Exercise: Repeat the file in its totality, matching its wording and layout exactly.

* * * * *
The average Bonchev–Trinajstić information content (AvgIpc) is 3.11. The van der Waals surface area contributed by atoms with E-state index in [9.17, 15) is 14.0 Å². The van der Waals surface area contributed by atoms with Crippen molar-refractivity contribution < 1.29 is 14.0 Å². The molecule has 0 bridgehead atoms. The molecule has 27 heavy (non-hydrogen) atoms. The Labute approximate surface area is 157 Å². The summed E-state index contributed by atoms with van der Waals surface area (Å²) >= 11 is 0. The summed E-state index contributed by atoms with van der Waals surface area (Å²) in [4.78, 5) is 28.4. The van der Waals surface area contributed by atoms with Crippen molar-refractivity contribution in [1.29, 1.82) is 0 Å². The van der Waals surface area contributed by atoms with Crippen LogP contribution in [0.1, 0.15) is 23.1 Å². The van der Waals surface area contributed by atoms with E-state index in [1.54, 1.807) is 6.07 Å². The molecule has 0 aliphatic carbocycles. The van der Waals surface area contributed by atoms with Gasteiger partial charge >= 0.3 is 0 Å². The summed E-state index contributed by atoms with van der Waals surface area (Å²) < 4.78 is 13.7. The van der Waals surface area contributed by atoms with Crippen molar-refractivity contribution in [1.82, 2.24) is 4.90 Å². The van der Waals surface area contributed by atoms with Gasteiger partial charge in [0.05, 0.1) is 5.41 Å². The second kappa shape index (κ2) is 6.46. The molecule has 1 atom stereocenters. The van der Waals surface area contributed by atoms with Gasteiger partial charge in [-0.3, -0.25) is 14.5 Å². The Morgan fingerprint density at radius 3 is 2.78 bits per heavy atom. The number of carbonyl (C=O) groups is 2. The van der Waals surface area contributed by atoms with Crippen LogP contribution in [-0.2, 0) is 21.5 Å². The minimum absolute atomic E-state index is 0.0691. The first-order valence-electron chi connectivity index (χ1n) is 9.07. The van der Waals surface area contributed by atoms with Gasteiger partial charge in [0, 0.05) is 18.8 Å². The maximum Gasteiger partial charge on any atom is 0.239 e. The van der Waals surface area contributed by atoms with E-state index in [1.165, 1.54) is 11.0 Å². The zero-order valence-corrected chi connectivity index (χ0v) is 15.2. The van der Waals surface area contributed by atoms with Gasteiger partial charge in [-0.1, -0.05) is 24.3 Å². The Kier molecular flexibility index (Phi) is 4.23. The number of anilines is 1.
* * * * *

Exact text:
The average Bonchev–Trinajstić information content (AvgIpc) is 3.11. The van der Waals surface area contributed by atoms with E-state index in [9.17, 15) is 14.0 Å². The van der Waals surface area contributed by atoms with Crippen molar-refractivity contribution < 1.29 is 14.0 Å². The molecule has 0 bridgehead atoms. The molecule has 27 heavy (non-hydrogen) atoms. The Labute approximate surface area is 157 Å². The summed E-state index contributed by atoms with van der Waals surface area (Å²) >= 11 is 0. The summed E-state index contributed by atoms with van der Waals surface area (Å²) in [4.78, 5) is 28.4. The van der Waals surface area contributed by atoms with Crippen molar-refractivity contribution in [1.29, 1.82) is 0 Å². The van der Waals surface area contributed by atoms with Crippen LogP contribution in [0.1, 0.15) is 23.1 Å². The van der Waals surface area contributed by atoms with E-state index in [1.54, 1.807) is 6.07 Å². The molecule has 0 aliphatic carbocycles. The van der Waals surface area contributed by atoms with Gasteiger partial charge >= 0.3 is 0 Å². The summed E-state index contributed by atoms with van der Waals surface area (Å²) < 4.78 is 13.7. The van der Waals surface area contributed by atoms with Crippen molar-refractivity contribution in [1.82, 2.24) is 4.90 Å². The van der Waals surface area contributed by atoms with Gasteiger partial charge in [0.05, 0.1) is 5.41 Å². The second kappa shape index (κ2) is 6.46. The molecule has 1 atom stereocenters. The van der Waals surface area contributed by atoms with Gasteiger partial charge in [-0.3, -0.25) is 14.5 Å². The Morgan fingerprint density at radius 3 is 2.78 bits per heavy atom. The number of carbonyl (C=O) groups is 2. The van der Waals surface area contributed by atoms with Crippen LogP contribution in [-0.2, 0) is 21.5 Å². The minimum absolute atomic E-state index is 0.0691. The first-order valence-electron chi connectivity index (χ1n) is 9.07. The van der Waals surface area contributed by atoms with Gasteiger partial charge in [0, 0.05) is 18.8 Å². The maximum Gasteiger partial charge on any atom is 0.239 e. The van der Waals surface area contributed by atoms with E-state index in [1.165, 1.54) is 11.0 Å². The zero-order valence-corrected chi connectivity index (χ0v) is 15.2. The van der Waals surface area contributed by atoms with Gasteiger partial charge in [-0.1, -0.05) is 24.3 Å². The Kier molecular flexibility index (Phi) is 4.23. The number of anilines is 1.